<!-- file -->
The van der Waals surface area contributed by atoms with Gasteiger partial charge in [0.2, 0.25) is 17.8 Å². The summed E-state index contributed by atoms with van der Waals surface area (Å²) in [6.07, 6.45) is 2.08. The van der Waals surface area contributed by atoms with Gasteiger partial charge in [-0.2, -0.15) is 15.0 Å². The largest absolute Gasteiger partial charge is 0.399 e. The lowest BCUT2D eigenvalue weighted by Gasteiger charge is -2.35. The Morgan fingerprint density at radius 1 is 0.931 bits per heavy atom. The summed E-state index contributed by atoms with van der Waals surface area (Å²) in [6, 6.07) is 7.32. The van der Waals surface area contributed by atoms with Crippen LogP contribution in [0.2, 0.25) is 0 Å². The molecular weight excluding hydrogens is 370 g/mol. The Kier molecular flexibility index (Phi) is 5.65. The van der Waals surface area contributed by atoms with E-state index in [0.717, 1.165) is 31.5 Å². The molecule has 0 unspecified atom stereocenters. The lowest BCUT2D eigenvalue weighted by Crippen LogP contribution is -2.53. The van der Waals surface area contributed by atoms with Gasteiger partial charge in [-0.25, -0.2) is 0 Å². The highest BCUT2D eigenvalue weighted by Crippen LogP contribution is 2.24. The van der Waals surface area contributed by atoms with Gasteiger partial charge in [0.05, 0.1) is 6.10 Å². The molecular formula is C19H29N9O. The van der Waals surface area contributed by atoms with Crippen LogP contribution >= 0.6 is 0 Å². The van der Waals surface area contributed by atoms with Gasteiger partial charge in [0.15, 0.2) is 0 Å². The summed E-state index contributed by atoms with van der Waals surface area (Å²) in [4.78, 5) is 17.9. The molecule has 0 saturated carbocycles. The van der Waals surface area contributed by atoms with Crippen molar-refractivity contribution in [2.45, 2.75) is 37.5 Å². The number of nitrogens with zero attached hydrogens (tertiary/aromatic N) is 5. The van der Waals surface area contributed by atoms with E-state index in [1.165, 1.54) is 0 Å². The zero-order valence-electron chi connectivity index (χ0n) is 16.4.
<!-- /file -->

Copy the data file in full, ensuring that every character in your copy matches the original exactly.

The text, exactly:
The van der Waals surface area contributed by atoms with Gasteiger partial charge in [0.2, 0.25) is 17.8 Å². The summed E-state index contributed by atoms with van der Waals surface area (Å²) in [6.07, 6.45) is 2.08. The van der Waals surface area contributed by atoms with Gasteiger partial charge in [-0.2, -0.15) is 15.0 Å². The largest absolute Gasteiger partial charge is 0.399 e. The lowest BCUT2D eigenvalue weighted by Gasteiger charge is -2.35. The Morgan fingerprint density at radius 1 is 0.931 bits per heavy atom. The summed E-state index contributed by atoms with van der Waals surface area (Å²) in [6, 6.07) is 7.32. The van der Waals surface area contributed by atoms with Crippen LogP contribution in [0.2, 0.25) is 0 Å². The molecular weight excluding hydrogens is 370 g/mol. The Kier molecular flexibility index (Phi) is 5.65. The van der Waals surface area contributed by atoms with E-state index in [0.717, 1.165) is 31.5 Å². The molecule has 0 unspecified atom stereocenters. The lowest BCUT2D eigenvalue weighted by Crippen LogP contribution is -2.53. The van der Waals surface area contributed by atoms with Gasteiger partial charge in [-0.25, -0.2) is 0 Å². The highest BCUT2D eigenvalue weighted by Crippen LogP contribution is 2.24. The van der Waals surface area contributed by atoms with Gasteiger partial charge in [0.05, 0.1) is 6.10 Å². The molecular formula is C19H29N9O. The van der Waals surface area contributed by atoms with Crippen LogP contribution >= 0.6 is 0 Å². The van der Waals surface area contributed by atoms with Gasteiger partial charge in [0.15, 0.2) is 0 Å². The summed E-state index contributed by atoms with van der Waals surface area (Å²) in [4.78, 5) is 17.9. The molecule has 0 saturated carbocycles. The van der Waals surface area contributed by atoms with Crippen molar-refractivity contribution in [2.45, 2.75) is 37.5 Å². The number of nitrogens with zero attached hydrogens (tertiary/aromatic N) is 5. The van der Waals surface area contributed by atoms with E-state index in [1.165, 1.54) is 0 Å². The zero-order valence-electron chi connectivity index (χ0n) is 16.4.